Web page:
The Poem

(Critical Survey of Literature for Students)

The muse that is America is made of mountains and deserts, clipped velvet lawns and skyscrapers, buffalo and cowboys. It is also the place to which slave ships come. The captain of one of these ships tells the mate to get the captives on deck while the weather remains good. The mate reports that one of the black men claims to be a king, and the mate worries about losing more of the female slaves. As he walks into the hold with a lantern in his hand, the mate dreams of washing off the stench of the blackness of the ship.

Jack Ellyat, a Connecticut youth, has premonitions of trouble as he walks with his dog in the mellow New England Indian summer. He and his family are abolitionists, in favor of making slavery illegal in the United States. In Ellyat’s hometown of Concord, the people feel the influence of writers Ralph Waldo Emerson and Henry David Thoreau as they talk about an ideal state. In Boston, Minister Higginson and Dr. Howe wait for reports of a project planned for Harpers Ferry. In Georgia, young Clay Wingate also receives a premonition of impending disaster and great change.

John Brown thinks he has been chosen by God to free slaves. He leads a force of his own sons, escaped slaves, and free blacks to seize the United States arsenal at Harpers Ferry, Virginia. The first man killed in the fracas is Shepherd Heyward, a free black man. Dangerfield Newby, born a slave, becomes the next to fall. The townspeople later cut off his ears as souvenirs. The bullets continue to fly and men continue to die. As the grievously wounded Oliver Brown, one of John’s sons, begs for someone to put him out of his misery, his father tells him to die like a man. Federal troops under Robert E. Lee subdue the Brown party in fifteen minutes; all has ended but the slow, smoldering hatred and the deaths to come.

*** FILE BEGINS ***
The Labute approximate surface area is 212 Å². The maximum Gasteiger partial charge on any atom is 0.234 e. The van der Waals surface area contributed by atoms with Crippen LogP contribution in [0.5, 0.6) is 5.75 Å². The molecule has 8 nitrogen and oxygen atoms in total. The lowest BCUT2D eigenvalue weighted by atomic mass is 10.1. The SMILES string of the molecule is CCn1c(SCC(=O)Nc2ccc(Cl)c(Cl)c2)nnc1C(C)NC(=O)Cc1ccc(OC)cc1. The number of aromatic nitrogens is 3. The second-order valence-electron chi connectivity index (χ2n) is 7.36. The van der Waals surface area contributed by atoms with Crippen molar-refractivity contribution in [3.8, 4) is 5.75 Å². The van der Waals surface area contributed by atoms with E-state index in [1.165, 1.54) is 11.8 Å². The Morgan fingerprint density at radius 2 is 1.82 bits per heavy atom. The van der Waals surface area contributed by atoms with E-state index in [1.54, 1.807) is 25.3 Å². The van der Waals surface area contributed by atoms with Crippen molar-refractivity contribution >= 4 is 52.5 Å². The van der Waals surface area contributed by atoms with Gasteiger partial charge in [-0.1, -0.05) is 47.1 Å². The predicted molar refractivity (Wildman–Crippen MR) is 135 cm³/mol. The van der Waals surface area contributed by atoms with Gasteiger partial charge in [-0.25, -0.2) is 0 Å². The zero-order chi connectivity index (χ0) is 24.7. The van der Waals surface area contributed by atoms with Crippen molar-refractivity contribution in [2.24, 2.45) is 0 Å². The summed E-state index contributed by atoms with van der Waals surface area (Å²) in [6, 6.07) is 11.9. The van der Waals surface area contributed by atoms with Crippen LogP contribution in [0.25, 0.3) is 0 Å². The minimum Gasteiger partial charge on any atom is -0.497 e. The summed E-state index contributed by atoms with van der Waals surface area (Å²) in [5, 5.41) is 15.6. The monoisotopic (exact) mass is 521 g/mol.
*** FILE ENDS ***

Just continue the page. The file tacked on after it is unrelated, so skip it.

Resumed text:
At Wingate Hall in Georgia, all is peaceful. Sally Dupré and Clay Wingate expect to marry. Meanwhile, Cudjo, the majordomo of the Wingate plantation, hears of the Harpers Ferry raid and of John Brown. He opines that the business of African Americans is not the business of white Americans. In Connecticut, Mrs. Ellyat prays for Brown.

Brown is tried at Charles Town, Virginia. During the trial, he denies the complicity of anyone but himself and his followers in the raid. He insists that he is God’s instrument and that he will forfeit his life to further the ends of justice. A legend grows around his name that mushrooms upon his execution. Brown’s body rests in its grave, but his spirit haunts the consciences of North and South alike.

There is a surrender of Fort Sumter. Representatives of the Confederate States of America elect gaunt, tired Jefferson Davis as their president. Lank, sad-faced Abraham Lincoln, the frontier wit and small-time politician, is president of the United States of America. He orders men to be drafted to fight. Wingate, loyal to the South, joins the Black Horse Troop and rides to the war as Ellyat marches off with the Connecticut volunteers.

Raw soldiers of North and South meet at the Battle of Bull Run under the direction of Generals McDowell, Johnston, and Beauregard. Congressmen and their ladies arrive from Washington, D.C., to watch the expected Union victory. While they watch, the Union lines break and men flee in panic. A movement to negotiate with the Confederacy for peace begins in the North. Lincoln is alarmed, but he remains steadfast.